“Between Border and Bazaar: Central Asia’s Informal Economy” (DOI: 10.1080/00472336.2018.1532017) is by Hasan H. Karrar of the Department of Humanities and Social Sciences, Lahore University of Management Sciences in Pakistan.
The abstract for the article states:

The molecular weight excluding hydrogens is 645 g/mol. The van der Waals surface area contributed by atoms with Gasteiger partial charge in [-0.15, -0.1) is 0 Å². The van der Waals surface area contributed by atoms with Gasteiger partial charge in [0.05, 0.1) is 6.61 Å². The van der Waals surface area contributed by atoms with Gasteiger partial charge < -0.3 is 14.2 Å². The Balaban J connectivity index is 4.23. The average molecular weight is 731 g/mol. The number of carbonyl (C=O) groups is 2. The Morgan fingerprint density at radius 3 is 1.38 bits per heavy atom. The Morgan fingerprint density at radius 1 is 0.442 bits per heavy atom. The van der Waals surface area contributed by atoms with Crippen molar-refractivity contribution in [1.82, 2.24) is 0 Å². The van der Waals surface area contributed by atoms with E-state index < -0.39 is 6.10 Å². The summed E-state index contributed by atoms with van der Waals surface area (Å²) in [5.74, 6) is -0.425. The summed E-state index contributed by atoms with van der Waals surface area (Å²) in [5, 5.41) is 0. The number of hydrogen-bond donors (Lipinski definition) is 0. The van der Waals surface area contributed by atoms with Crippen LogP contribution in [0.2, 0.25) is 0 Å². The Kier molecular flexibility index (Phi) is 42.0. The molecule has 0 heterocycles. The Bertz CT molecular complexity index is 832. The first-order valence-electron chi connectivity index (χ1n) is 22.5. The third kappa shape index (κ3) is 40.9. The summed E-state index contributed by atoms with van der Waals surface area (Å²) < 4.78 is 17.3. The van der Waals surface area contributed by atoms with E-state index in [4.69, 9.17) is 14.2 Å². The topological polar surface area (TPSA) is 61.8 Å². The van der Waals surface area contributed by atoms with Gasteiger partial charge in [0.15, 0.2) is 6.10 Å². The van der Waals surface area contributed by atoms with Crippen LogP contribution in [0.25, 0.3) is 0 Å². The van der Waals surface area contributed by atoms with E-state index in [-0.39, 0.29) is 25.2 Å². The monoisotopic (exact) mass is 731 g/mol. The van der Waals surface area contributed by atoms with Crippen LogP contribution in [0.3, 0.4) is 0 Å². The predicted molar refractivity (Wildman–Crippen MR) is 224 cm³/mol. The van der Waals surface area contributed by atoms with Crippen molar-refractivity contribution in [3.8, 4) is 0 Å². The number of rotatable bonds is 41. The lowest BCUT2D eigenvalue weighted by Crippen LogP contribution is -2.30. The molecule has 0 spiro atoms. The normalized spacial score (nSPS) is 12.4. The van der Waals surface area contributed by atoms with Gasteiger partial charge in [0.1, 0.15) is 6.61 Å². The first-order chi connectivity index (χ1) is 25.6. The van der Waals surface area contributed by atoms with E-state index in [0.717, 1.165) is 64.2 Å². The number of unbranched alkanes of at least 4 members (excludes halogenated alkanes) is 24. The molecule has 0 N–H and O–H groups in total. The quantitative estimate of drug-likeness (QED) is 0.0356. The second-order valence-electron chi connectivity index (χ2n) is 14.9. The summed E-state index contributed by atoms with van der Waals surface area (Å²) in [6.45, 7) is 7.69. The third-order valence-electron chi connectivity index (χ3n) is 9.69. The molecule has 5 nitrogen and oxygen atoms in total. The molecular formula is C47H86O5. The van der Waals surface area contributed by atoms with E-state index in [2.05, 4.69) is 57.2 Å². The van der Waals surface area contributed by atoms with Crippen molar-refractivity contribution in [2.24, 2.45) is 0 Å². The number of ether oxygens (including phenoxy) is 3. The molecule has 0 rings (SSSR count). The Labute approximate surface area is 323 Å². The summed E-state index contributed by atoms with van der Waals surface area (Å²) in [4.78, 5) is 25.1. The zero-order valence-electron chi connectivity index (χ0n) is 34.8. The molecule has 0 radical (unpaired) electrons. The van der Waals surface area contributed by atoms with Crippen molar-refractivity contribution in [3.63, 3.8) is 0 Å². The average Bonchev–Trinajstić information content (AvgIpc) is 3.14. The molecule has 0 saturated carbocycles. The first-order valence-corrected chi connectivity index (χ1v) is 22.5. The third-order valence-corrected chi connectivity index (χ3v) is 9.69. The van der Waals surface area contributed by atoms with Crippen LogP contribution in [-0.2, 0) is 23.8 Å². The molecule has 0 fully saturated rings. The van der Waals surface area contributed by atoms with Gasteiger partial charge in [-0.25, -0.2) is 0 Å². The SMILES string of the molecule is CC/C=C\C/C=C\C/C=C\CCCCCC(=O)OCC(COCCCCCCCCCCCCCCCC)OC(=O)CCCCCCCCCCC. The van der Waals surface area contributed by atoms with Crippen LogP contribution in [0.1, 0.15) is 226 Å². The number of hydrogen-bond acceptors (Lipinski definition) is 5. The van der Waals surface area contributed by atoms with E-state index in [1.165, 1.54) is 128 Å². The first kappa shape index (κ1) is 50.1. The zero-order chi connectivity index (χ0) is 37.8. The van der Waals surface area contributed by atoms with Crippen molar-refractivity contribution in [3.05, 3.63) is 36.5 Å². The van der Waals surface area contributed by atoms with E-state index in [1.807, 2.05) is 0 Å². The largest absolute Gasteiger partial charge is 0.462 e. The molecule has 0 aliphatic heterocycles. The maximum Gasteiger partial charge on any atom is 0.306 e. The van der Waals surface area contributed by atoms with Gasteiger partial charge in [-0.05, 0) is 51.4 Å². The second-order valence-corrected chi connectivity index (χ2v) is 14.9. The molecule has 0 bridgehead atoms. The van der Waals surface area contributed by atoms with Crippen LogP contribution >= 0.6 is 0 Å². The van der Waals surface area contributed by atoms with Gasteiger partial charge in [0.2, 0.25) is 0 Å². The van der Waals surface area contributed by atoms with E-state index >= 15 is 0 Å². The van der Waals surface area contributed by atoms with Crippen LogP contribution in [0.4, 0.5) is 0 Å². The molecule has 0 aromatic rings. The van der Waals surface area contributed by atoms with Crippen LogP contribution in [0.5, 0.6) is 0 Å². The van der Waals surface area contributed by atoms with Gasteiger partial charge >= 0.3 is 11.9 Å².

The disintegration of the Soviet Union spurred a transnational trade in consumer goods. Bazaars, which proliferated across the former Soviet Union, including in Kazakhstan and Kyrgyzstan that is the focus of this article, became nodes in this informal trade. This article makes three arguments: (i) Soviet successor states capitalised on the new informal economy which provided employment to millions when economies were in decline. Conversely, ongoing developments, particularly in Kazakhstan, seek to modernise the bazaars that emerged after the Soviet Union. (ii) The movement of people and goods – between border and bazaar, and in case of re-exports, on to another border – are illustrative of a multi-dimensional informal economy evidenced in rent extraction, regulation of bazaars, and in trader networks. (iii) The bazaar-centred economy relies on checkpoint politics that establish border regimes, enabling mobility.